First Clarence Thomas, Now Ronald Reagan

Sunday's theme: Let liberals loose on respected Republican figures under the guise of book reviews.

On Sunday, the Times gave an unsympathetic biography of Clarence Thomas to hostile Harvard professor Orlando Pattersonto review. Patterson obliged with a nasty hit piece that was more of a personal attack against Thomas than a critique of the actual biography, which was unflattering enough.

In another piece in Sunday's Book section, populist Republican turned ferocious party critic Kevin Phillips was conveniently given the assignment of "The Reagan Diaries," the book compiled by professor Douglas Brinkley from the voluminous diaries Reagan kept during his two terms as the nation's 40th president.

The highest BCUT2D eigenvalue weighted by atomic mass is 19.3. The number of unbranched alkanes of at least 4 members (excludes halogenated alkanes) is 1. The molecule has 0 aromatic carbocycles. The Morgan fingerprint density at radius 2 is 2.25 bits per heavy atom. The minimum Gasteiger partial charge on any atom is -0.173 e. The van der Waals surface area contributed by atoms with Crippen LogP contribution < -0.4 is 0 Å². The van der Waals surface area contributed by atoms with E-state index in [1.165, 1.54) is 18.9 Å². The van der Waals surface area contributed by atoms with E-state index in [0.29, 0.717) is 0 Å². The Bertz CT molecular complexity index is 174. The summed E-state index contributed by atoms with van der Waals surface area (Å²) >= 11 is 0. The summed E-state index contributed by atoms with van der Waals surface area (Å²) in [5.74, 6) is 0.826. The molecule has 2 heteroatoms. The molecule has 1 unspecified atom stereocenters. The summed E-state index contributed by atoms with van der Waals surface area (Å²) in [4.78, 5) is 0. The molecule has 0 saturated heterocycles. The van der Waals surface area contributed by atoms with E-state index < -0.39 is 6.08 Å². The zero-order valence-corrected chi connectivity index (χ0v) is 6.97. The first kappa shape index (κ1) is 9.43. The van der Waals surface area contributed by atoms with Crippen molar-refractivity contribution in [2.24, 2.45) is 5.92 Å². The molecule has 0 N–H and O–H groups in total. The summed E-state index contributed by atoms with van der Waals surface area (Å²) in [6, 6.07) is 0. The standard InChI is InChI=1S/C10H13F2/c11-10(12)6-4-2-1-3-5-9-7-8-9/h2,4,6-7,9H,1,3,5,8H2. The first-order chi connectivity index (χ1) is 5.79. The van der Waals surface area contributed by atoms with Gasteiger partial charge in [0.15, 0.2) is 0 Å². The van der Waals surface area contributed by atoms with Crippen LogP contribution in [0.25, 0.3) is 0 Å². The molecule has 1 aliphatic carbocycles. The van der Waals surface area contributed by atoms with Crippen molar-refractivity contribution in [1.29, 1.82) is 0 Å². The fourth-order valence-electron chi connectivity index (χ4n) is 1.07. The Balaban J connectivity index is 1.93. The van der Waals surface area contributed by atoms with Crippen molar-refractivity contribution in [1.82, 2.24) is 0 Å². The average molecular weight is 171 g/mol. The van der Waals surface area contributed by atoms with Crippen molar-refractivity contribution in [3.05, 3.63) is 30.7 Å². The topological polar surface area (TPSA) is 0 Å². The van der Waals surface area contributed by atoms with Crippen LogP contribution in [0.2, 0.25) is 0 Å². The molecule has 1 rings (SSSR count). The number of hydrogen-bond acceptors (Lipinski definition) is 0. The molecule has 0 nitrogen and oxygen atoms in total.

Phillips wrote: "I voted for Ronald Reagan twice, and the diaries do not make me regret that I did, but his approach to his office had both strengths and weaknesses. One strength manifest in these diaries is that Reagan, especially in his first term, was a more active and alert chief executive than his detractors care to admit."

That's a tad disingenuous, given that Phillips has become a vocal critic of Republicans and what he sees as the yawning gap between rich and poor fostered by Reaganomics and Republican economic policies.

The review is fairly kind to Reagan himself, if only to show Reagan as some kind of moderate in comparison to "zealots" like then-Congressmen Jack Kemp and Newt Gingrich.

Phillips concluded with hints of his present-day liberal outlook: "Partly because of his people sense and his media skills, Reagan may well be remembered as the most successful president of the 1968-2008 period. But readers of 'The Reagan Diaries' may find themselves becoming eerily aware of something missing. Nowhere does this popular president speak of the challenges of the approaching millennium, of history and its turning points, of the squeeze on the same middle class that provided him with enormous support or the transformation of the American economy as manufacturing gave way to speculation and finance. These, apparently, were not his concerns."